Bits 'n' pieces
- B'Elanna gave the weapon her own voice because she didn't like the Cardassian one, which saves money on actresses, and gives Roxann Dawson another nice opportunity to play multiple roles.
- The doctor is still trying to choose a name but has a problem - his memory banks can hold data from all over the place and every name has bad associations somewhere.
- Jonas is still feeding information to the Kazon, but even they are bored with him. Maje Cullah and Seska aren't even talking to him.
- Janeway has to tell some random alien that they've accidentally aimed a weapon at his planet. This goes about as well as you'd expect.
- B'Elanna programmes the weapon to call her 'B'Elanna', which makes me feel slightly less guilty about my habit of referring to her by her first name and everyone else by their last name.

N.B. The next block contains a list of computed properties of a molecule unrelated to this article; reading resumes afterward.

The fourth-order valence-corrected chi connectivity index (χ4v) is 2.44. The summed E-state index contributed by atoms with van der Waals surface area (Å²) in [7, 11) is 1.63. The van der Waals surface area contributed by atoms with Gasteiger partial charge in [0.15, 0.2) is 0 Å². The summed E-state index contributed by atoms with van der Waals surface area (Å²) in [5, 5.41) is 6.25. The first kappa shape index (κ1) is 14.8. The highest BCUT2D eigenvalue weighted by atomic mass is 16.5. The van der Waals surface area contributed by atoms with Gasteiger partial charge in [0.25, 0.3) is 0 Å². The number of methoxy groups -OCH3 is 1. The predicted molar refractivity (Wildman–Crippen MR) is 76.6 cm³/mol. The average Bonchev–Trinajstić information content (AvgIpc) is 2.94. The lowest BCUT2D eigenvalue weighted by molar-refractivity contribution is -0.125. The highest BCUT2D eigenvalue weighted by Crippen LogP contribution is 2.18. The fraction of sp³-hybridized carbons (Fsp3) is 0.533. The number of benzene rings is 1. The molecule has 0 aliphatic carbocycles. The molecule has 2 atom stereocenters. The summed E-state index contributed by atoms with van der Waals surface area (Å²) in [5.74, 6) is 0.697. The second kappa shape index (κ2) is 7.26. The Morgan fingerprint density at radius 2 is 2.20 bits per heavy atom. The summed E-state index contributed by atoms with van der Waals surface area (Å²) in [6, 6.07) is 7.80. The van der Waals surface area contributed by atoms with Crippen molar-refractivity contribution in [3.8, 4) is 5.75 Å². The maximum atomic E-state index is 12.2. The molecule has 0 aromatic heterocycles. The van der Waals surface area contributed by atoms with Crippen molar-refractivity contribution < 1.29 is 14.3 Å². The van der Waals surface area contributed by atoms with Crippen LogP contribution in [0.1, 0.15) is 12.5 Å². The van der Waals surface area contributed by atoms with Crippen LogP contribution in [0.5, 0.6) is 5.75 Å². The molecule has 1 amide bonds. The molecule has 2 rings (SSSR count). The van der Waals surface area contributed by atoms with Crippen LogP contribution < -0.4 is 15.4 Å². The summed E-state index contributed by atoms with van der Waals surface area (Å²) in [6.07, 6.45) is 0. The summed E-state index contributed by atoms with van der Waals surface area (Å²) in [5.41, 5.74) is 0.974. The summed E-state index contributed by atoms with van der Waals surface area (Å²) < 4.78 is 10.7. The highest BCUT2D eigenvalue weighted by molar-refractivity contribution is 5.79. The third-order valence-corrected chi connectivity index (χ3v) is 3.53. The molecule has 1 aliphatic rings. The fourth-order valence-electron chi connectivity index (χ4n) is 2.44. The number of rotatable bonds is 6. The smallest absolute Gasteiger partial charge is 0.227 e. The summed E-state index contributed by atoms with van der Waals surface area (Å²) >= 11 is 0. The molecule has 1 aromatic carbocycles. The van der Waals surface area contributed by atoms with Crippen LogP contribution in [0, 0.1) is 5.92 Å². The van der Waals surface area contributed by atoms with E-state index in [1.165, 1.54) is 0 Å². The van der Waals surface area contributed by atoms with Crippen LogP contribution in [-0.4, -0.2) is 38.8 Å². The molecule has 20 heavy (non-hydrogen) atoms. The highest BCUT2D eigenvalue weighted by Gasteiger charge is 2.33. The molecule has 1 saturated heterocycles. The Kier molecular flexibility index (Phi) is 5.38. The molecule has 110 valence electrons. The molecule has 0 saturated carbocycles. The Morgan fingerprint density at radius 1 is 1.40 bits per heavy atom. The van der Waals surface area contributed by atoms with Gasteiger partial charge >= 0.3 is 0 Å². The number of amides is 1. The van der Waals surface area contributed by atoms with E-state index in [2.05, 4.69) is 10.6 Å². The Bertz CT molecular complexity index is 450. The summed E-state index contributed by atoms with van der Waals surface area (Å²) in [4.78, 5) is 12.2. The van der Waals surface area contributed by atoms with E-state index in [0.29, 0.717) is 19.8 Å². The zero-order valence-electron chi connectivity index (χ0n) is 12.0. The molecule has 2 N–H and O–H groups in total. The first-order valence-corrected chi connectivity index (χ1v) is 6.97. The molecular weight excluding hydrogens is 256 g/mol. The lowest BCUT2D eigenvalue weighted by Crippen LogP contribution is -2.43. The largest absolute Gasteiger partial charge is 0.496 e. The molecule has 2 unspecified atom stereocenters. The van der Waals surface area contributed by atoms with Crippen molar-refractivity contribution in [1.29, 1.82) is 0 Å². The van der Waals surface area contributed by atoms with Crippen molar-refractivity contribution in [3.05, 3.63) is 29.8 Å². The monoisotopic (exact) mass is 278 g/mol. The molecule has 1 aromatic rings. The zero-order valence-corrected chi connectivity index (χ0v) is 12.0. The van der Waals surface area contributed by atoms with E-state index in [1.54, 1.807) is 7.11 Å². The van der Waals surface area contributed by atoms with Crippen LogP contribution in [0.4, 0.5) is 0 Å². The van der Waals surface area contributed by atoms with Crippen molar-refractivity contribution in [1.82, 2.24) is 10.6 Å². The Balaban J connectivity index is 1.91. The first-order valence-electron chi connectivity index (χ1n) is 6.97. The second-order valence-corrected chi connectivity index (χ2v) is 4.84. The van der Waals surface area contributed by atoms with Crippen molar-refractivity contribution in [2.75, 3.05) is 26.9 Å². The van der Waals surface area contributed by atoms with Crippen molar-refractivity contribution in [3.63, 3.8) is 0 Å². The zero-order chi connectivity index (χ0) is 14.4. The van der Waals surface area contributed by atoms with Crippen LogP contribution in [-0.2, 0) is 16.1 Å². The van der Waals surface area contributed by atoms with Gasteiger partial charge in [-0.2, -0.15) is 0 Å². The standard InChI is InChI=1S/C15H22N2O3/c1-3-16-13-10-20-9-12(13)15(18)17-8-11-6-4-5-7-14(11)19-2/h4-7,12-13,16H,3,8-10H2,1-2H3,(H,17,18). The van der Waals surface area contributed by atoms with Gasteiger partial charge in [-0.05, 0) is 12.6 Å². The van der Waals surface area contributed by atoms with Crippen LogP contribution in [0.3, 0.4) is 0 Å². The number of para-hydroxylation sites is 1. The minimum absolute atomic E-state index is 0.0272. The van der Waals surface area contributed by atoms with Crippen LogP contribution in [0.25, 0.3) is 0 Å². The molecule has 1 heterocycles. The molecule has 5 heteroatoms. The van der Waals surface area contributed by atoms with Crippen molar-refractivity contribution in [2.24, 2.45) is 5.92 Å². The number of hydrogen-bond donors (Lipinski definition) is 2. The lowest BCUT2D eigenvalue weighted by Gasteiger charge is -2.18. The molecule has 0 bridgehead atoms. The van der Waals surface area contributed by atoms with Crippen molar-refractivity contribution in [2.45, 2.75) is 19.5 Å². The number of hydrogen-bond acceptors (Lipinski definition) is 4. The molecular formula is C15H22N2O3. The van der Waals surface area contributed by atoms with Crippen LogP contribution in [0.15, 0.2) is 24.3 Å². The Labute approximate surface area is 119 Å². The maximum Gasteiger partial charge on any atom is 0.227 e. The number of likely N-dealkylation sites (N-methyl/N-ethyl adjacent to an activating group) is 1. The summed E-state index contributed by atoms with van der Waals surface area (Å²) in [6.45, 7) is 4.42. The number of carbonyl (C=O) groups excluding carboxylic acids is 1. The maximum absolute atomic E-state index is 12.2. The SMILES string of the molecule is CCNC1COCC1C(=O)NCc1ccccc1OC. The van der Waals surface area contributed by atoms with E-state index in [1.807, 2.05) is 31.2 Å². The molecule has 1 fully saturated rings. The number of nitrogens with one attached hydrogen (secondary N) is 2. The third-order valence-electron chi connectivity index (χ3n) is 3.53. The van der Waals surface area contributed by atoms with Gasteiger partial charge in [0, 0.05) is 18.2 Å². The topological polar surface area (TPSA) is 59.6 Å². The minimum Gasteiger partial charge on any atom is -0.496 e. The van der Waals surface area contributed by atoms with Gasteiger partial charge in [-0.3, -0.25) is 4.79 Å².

Paris: When a bomb starts talking about itself in the third person, I get worried.
Kellan: You would sacrifice yourselves to save a people you didn't know two days ago?
Janeway: To save two million lives? That's not a hard decision.
Kellan: Your reputation in this quadrant isn't deserved, captain. For what it's worth, you have made a friend here.
Janeway: Doctor, I forgot about you.
Doctor: How flattering.
Honestly, this suffers from the same problem as a lot of Voyager's second season episodes, which is simple general dullness. For most shows, the second season is the best - luckily that wasn't the case for Voyager. One and a half out of four scruffy hair days.
Juliette Harrisson is a freelance writer, classicist and ancient historian who blogs about Greek and Roman Things in Stuff at Pop Classics.